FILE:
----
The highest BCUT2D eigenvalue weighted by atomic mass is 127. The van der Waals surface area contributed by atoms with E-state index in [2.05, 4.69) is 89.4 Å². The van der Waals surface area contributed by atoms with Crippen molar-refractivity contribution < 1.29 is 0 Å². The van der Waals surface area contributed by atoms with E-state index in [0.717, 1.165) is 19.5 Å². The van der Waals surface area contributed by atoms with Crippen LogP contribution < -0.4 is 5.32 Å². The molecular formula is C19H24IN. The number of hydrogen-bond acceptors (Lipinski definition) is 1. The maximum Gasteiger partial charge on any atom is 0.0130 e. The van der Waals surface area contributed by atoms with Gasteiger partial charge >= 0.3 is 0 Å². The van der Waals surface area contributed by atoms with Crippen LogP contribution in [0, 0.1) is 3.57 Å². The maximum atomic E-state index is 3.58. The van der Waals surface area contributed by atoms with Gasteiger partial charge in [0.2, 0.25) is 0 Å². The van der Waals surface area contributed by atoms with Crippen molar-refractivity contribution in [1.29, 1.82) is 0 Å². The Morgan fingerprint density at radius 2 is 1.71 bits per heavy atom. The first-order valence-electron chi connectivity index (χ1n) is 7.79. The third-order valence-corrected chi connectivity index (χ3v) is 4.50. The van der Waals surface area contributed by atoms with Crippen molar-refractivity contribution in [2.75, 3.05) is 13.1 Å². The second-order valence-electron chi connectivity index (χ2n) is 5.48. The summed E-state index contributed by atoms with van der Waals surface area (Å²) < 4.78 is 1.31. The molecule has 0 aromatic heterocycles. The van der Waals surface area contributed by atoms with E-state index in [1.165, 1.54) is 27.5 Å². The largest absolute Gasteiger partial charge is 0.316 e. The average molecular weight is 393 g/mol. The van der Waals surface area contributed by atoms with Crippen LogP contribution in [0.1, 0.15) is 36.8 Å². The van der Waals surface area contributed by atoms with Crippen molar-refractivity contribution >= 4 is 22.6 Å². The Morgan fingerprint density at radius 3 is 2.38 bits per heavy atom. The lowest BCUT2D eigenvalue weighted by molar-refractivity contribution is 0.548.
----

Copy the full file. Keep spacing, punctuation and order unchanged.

The highest BCUT2D eigenvalue weighted by atomic mass is 127. The van der Waals surface area contributed by atoms with E-state index in [2.05, 4.69) is 89.4 Å². The van der Waals surface area contributed by atoms with Crippen molar-refractivity contribution < 1.29 is 0 Å². The van der Waals surface area contributed by atoms with E-state index in [0.717, 1.165) is 19.5 Å². The van der Waals surface area contributed by atoms with Crippen LogP contribution < -0.4 is 5.32 Å². The molecular formula is C19H24IN. The number of hydrogen-bond acceptors (Lipinski definition) is 1. The maximum Gasteiger partial charge on any atom is 0.0130 e. The van der Waals surface area contributed by atoms with Gasteiger partial charge >= 0.3 is 0 Å². The van der Waals surface area contributed by atoms with Crippen LogP contribution in [0, 0.1) is 3.57 Å². The maximum atomic E-state index is 3.58. The van der Waals surface area contributed by atoms with Gasteiger partial charge in [0.2, 0.25) is 0 Å². The van der Waals surface area contributed by atoms with Crippen molar-refractivity contribution in [1.29, 1.82) is 0 Å². The Morgan fingerprint density at radius 2 is 1.71 bits per heavy atom. The first-order valence-electron chi connectivity index (χ1n) is 7.79. The third-order valence-corrected chi connectivity index (χ3v) is 4.50. The van der Waals surface area contributed by atoms with Crippen molar-refractivity contribution in [2.75, 3.05) is 13.1 Å². The second-order valence-electron chi connectivity index (χ2n) is 5.48. The summed E-state index contributed by atoms with van der Waals surface area (Å²) < 4.78 is 1.31. The molecule has 0 aromatic heterocycles. The van der Waals surface area contributed by atoms with E-state index in [1.165, 1.54) is 27.5 Å². The largest absolute Gasteiger partial charge is 0.316 e. The average molecular weight is 393 g/mol. The van der Waals surface area contributed by atoms with Crippen LogP contribution in [0.1, 0.15) is 36.8 Å². The van der Waals surface area contributed by atoms with Crippen molar-refractivity contribution >= 4 is 22.6 Å². The Morgan fingerprint density at radius 3 is 2.38 bits per heavy atom. The lowest BCUT2D eigenvalue weighted by molar-refractivity contribution is 0.548.